Piping Input and Output


In general, you can think of each Unix command (ls, cd, and so on) as an individual program that Unix executes. For example, if you type cat /etc/mold at the prompt, Unix will display the contents of mold in the /etc directory. Each program requires input (in this example, cat, the program, takes the contents of /etc/mold as input) and produces output (i.e., the displayed results).

Frequently, you'll want to run programs in sequence. For example, you could tell Unix to read your resume and then spell-check it. In doing this, you connect two commands together and have them run in sequence. This process, in which you connect the output of one program to the input of another, is called piping. Depending on what you want to do, you can pipe together as many commands as you wantwith the output of each command acting as the input of the next.

As Figure 1.7 shows, you pipe commands together using the pipe symbol, which is the | character. In the following example, we'll pipe the output of the ls command (which lists the contents of a directory) to the more command (which lets you read results one screen at a time). For details about more, see Viewing File Contents with more, later in this chapter.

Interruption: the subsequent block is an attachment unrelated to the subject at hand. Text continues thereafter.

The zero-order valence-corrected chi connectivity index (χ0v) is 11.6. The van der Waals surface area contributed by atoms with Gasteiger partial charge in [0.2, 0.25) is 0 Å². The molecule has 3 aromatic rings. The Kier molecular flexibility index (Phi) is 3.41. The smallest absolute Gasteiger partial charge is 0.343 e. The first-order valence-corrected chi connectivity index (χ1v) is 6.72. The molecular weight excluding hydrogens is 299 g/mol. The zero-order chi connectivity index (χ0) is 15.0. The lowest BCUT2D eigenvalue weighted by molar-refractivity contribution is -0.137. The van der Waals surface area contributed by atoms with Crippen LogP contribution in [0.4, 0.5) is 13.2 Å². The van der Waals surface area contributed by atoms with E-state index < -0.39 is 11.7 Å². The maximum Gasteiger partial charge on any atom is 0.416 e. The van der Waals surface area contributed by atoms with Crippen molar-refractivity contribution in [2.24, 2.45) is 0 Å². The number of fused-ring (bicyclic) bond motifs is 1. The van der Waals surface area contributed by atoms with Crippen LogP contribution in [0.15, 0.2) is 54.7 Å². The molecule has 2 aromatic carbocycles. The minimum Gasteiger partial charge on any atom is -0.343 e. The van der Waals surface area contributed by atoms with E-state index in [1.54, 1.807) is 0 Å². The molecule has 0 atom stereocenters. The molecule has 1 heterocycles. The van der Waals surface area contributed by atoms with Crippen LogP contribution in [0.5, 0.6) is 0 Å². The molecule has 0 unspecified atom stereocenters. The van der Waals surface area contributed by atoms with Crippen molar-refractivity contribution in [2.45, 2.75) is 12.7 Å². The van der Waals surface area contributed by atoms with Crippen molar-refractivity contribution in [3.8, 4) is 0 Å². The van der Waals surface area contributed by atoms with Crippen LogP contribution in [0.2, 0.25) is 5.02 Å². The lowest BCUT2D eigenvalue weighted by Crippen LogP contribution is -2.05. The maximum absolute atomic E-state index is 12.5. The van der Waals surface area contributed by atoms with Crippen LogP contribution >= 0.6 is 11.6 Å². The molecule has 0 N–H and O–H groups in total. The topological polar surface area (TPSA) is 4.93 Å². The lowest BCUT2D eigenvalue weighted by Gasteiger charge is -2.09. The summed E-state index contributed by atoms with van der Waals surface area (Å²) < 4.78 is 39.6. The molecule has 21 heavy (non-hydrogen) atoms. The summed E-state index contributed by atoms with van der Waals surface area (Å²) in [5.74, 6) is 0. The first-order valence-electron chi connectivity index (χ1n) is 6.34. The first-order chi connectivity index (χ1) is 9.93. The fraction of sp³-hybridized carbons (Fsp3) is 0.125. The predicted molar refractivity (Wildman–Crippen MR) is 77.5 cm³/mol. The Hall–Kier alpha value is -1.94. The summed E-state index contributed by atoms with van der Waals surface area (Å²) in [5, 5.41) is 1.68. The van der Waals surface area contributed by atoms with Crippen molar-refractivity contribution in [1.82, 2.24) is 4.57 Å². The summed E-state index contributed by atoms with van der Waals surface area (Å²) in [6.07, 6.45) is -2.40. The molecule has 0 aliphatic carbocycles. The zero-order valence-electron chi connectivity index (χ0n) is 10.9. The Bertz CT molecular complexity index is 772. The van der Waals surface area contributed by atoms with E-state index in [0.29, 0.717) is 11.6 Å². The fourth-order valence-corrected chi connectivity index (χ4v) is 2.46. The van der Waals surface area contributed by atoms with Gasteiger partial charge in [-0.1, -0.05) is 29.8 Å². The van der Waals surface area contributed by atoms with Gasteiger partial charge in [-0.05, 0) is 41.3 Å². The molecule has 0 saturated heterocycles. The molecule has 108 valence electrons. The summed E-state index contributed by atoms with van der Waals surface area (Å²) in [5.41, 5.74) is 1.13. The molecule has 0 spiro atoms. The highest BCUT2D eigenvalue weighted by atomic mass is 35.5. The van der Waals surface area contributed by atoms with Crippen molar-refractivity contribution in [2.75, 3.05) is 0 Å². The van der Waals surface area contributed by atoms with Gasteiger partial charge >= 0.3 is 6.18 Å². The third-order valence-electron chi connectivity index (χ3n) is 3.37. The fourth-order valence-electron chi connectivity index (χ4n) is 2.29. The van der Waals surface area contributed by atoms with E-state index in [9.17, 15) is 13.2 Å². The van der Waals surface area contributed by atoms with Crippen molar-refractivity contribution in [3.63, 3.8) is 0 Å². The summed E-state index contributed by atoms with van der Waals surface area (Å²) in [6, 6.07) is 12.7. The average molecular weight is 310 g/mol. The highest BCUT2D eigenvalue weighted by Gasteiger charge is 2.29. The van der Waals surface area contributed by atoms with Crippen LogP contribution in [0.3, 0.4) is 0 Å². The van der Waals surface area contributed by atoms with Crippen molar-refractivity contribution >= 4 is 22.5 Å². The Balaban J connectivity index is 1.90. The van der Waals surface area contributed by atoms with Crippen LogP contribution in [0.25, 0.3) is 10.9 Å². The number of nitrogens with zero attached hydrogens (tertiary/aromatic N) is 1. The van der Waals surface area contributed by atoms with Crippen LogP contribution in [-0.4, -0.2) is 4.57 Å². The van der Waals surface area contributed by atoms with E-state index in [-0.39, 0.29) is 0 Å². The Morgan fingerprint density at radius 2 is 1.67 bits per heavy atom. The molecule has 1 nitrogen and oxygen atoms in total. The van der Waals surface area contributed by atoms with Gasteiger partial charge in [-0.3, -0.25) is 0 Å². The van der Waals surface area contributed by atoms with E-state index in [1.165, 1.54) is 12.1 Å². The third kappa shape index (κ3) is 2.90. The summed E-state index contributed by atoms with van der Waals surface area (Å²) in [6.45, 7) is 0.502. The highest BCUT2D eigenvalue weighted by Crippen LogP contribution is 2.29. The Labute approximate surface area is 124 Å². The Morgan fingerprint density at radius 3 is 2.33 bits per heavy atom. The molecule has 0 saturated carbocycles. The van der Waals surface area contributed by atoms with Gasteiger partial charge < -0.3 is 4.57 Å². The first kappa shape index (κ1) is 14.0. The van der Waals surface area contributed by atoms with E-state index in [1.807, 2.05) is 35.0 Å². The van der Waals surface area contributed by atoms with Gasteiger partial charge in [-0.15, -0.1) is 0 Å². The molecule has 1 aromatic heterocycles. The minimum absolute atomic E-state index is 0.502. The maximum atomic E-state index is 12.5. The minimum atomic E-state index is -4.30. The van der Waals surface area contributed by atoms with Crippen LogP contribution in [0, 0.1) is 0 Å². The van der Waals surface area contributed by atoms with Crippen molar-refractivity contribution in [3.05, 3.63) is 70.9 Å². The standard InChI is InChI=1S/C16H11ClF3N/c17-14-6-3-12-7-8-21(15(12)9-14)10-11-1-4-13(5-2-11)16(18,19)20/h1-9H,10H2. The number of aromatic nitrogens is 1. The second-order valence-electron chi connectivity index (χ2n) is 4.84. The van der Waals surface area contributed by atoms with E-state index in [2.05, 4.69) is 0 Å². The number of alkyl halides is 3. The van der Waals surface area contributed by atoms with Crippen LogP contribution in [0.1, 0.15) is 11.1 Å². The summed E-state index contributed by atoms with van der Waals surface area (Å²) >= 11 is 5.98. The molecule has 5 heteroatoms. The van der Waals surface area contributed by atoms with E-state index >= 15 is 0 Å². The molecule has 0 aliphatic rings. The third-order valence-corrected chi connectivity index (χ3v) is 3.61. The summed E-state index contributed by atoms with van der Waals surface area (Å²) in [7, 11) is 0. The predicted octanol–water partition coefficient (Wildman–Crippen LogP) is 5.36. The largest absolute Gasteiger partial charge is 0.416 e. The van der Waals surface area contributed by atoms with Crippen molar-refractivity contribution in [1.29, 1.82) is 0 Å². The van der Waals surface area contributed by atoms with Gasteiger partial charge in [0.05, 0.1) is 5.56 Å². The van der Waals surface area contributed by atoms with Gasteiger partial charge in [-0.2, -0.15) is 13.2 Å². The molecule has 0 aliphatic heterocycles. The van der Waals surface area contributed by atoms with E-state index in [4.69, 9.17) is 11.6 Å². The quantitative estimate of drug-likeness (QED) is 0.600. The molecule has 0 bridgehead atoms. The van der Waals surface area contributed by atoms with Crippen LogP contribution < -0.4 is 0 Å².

Figure 1.7. To execute multiple commands in sequence, pipe them together using the pipe symbol (|).


To Pipe Commands:

  • ls | more

    Here, all you do is include a pipe symbol between the two commands, with a space on both sides of the pipe. This code produces a list of the files in the current directory, then pipes the results to more, which then lists the results one screen at a time (see Figure 1.7).

Tips

  • If you want to pipe more than two commands, you can. Just keep adding the commands (with a pipe symbol in between each, like | this) in the order you want them executed.

  • Remember that the output of each command is piped to the next command. So a piped command, such as ls | spell | sort, could list files within a directory, then spell-check the list, then sort the misspelled words and display them on screen. The filenames that are found in the system dictionary would not appear.

  • Venture to Chapter 15 to find out more about running a spell-checker and Chapter 6 to find out more about sorting.





Unix(c) Visual Quickstart Guide
UNIX, Third Edition
ISBN: 0321442458
EAN: 2147483647
Year: 2006
Pages: 251

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